72 Frequently Asked Questions about Participatory Budgeting(2) - 参与式工具箱 - 城市社区参与治理资源,ccpg


72 Frequently Asked Questions about Participatory Budgeting(2)

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    14 Can any municipality implement a PB?  

In principle, yes it can. Nevertheless, experience has shown that certain precondi- tions are crucial for the success of such an undertaking.


      15 What are the basic conditions necessary to implement a Parti- cipatory Budget in a municipality?10  

There are a number of basic preconditions for the implementation of a Participatory Budget. The first is a clear political will of the Mayor and the other municipal decision- makers. Political will is necessary to sustain the entire process. The most visible ma- nifestation of this will be in the implementation phase, when commitments arecon- cretised into tangible investments.  


The second is the presence and interest of civil society organizations and better still,  

of the citizenry in general. This condition is decisive for the sustainability of the exer- cise.  


The third is a clear and shared definition of the rules of the game. These rules refer  

to the amounts to be discussed, the stages and their respective time periods, the ru- les for decision-making (and in the   case of disagreement, the responsibility and de- cision-making authority of each actor), the method of distributing responsibility, aut- hority and resources among the different districts and neighbourhoods of the city, and the composition of the Participatory Budget Council. These rules cannot be decided unilaterally. They must be determined with full participation of the population, and subsequently adjusted each year, based on the results and functioning of the pro- cess.  


The fourth precondition is the will to build the capacity of the population and the mu- nicipal officials, on public budgeting in general as well as the Participatory Budget in particular. This entails explaining the amounts, sources of funds and current system of expenditures. It is also important to clarify which areas of public spending arethe municipalitys responsibility and which rest beyond the local authority.A fifth condition is the widespread dissemination of information through all pos- sible means. Dates and venues of meetings, and the rules of the game which have been decided upon, must be shared with the population.

Finally, the sixth precondition is the prioritisation of demands, set by the population and linked to technical criteria that include an analysis of the existing shortfalls in in- frastructure and public services. This is important in order to facilitate a fairer distribution of resources.

16    In what conditions is it not advisable to undertake a Participa- tory Budget?  

It is not advisable to implement a PB when the preconditions mentioned abo-ve are not present. Additionally, it is not advisable if one or both of the parties, either  

the government or the citizenry, are not open to change and shared management of public resources.  


It is also better to avoid participatory budgeting if honesty and transparency are lacking in the local administration. To implement a PB in that context would provide legitimacy to, or hide, practices that are contrary to the basic principles of participa- tory budgeting.  


When the local conditions are not ideal at a given moment, this does not mean that the interested people or institutions should abandon the idea of Participatory Budge-ting. More limited initiatives can be undertaken, such as attempting to introduce more transparency into the budgeting process.11 The organization of Forums or other activities, with the presence of legitimate representatives of civil society can be a mechanism to press for the opening of a public discussion of the budget and ci- tizen control of it. Many cities are right now undergoing a preparatory stage for Par- ticipatory Budgeting.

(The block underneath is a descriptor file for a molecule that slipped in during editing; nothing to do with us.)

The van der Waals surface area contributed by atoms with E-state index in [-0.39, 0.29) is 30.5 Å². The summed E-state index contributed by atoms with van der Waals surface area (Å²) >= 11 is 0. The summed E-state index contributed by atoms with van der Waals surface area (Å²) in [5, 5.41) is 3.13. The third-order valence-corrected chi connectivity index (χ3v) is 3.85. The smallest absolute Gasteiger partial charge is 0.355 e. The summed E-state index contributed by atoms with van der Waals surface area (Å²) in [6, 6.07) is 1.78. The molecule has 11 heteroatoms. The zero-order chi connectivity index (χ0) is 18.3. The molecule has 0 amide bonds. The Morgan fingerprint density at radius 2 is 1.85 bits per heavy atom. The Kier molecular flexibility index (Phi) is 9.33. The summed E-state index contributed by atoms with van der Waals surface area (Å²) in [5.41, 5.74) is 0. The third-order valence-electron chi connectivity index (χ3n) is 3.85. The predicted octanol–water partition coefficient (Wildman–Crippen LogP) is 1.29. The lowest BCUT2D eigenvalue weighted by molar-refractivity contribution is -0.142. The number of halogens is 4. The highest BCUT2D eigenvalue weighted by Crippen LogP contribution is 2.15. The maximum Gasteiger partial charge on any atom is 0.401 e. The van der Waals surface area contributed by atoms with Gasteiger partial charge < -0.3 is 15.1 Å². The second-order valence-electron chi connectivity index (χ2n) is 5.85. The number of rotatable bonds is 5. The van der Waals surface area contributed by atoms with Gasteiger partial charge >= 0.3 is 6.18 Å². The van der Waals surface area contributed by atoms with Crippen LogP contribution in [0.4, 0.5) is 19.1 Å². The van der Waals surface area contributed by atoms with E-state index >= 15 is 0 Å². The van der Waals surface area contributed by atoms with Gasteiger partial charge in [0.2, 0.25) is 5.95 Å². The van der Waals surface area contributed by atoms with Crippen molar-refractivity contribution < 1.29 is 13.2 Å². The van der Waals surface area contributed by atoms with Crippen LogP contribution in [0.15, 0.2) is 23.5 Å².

17   What are the basic principles of the PB?  

The fundamental principles are participatory democracy, as a political model, and good governance.12 If indeed these principles areconsidered universal, each city or country converts them into practical means, reflecting their needs and the local context

By way of illustration, following are the eight guiding principles  (summarised) of  

the Participatory Budgeting Law in Peru.13  





Efficiency and effectiveness  

 • Equity  

 • Competitiveness  

 • Respect for agreements  

Co-management of public resources provides another dimension to these principles.


Box 4:    

      Method for a pre-diagnostic study. The experience of Salford, England    

The three objectives of the study presented to the Salford City Council were as follows:    

1. To develop a hypothetical Budget Matrix for Salford to explore existing priorities and themes as set out in the Salford Community Plan    

2. To explore how the Budget Matrix might integrate with the community planning and budget    

cycle processes    

3. To eva luate the opportunities and challenges presented by this analysis with a view to incor- porating a more participatory approach in Salfords budget cycle.    

In addition, seven stages for the development of a Budget Matrix were established, which can be summarised as follows:    

Stage 1: Identify the amount available for investment    

Stage 2: Develop priorities and local ideas    

Stage 3: Transform local priorities into city-wide priorities    

Stage 4: Make adjustments for population    

Stage 5: Make adjustments for levels of need    

Stage 6: Weight the budget matrix    

Stage 7: Determine specific allocations    

Source: Community Pride Initiative. Building a Peoples Budget. Report of the Salford Budget. Matrix Study. Report to    

Salford City Council Budget Committee, May 2003. Copyright CPI bridget@communitypride.org.uk